The gap between LGBQT+ inclusive states and noninclusive parts of the U.S. is widening, with the top 25 states improving their protections of members for the community and the bottom 25 moving backward, according to the latest ranking of the 50 states from Out Leadership. Out Leadership, a global LGBTQ+ business advisory that helps companies advance LGBTQ+ equality, has released its third annual "State LGBTQ+ Business Climate Index for 2021" ranking states based on how inclusive and protective they are of members of the community.
The index was released in time for Pride Month in June, a period that President Biden said marks both a time to reflect on the trials the LGBTQ+ community has endured and an opportunity to celebrate its triumphs in the fight for full equality.
The index, according to Out Leadership founder Todd Sears, is a barometer of progress made and "seeks to explain and really clarify and shine a light on the discrimination that still exists all across the United States."
"Unfortunately, when marriage equality passed, too many Americans thought the fight was over, that LGBTQ people had full equality and full protections under the law — and unfortunately that is not the case," Sears told CBSN's Tanya Rivero.
The index evaluates states based on their legal and nondiscrimination protections for LGBTQ+ people — like how difficult it is to change a gender marker on one's birth certificate, state support for youth and families, work and employment practices, religious attitudes and more.
"Shine a light" on discrimination
"Over 20 states have no protections for transgender employees or people in the state. And, in over 25 of those states, there are no protections for housing. So what the index seeks to do is go across 20 different publicly identifiable data points across legal, youth, health, workplace, religious and political and really shine a light on all these different areas where discrimination still exists," Sears explained.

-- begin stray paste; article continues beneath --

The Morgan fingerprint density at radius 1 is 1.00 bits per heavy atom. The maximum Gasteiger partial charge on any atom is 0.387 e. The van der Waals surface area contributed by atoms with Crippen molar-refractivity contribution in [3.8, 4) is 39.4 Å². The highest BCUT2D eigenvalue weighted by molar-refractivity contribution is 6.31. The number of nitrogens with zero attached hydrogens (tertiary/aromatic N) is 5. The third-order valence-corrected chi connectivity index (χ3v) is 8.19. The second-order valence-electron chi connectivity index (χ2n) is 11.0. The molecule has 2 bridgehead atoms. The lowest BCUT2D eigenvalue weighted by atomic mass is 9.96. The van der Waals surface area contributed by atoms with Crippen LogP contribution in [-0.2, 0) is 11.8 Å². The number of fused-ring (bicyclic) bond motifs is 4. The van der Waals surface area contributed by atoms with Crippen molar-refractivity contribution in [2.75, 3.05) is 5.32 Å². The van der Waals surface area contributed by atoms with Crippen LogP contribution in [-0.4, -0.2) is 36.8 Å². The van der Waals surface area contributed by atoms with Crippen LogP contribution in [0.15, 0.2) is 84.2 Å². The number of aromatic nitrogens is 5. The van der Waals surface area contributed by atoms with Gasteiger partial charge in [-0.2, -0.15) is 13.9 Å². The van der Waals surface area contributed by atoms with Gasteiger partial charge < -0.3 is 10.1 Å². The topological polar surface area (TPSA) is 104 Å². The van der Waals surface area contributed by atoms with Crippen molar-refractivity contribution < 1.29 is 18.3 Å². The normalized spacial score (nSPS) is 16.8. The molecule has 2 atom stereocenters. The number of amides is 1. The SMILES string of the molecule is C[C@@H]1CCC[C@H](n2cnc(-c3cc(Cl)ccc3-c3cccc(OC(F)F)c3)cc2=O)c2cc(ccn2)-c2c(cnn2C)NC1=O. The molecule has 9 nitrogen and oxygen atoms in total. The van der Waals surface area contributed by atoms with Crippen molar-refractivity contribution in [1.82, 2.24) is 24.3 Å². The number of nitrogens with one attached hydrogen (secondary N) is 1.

For example, the 30 states in which being HIV-positive can be considered a crime did not rank high on the index.
New York State achieved the top ranking this year, dethroning Massachusetts, which lost points in the "hate crimes protections" and "HIV criminalization" categories, while South Carolina ranked last. Connecticut, Massachusetts, Maine and Vermont were in the top five, while Arkansas, Louisiana, South Dakota and Tennessee rounded out the bottom of the list.
The gap between inclusive and noninclusive states is widening, too, with the top 25 states improving their scores and the bottom 25 losing points.
New York achieved a score of 93 out of 100 on the index, with South Carolina earning 32 points.
The least inclusive states lagged in three key discriminatory areas, including health care, trans rights, and education, according to Sears.
While lower-ranking states contribute to the LGBTQ+ community's marginalization, their businesses also have a harder time cultivating and capitalizing on local LGBTQ+ talent. LGBTQ+ people tend to leave anti-gay states for more friendly areas, even if it means taking a pay cut of up to 25%, according to Sears.
Out Leadership also aims to highlight the negative effects of anti-gay laws on businesses and their markets.
"We're really trying to not just shine a light on this but also highlight opportunities for business leaders to speak up," Sears said.
On Tuesday the organization also released a "Business Leaders Guide to Transgender Equality in the US" that can help top executives support trans equality within their companies.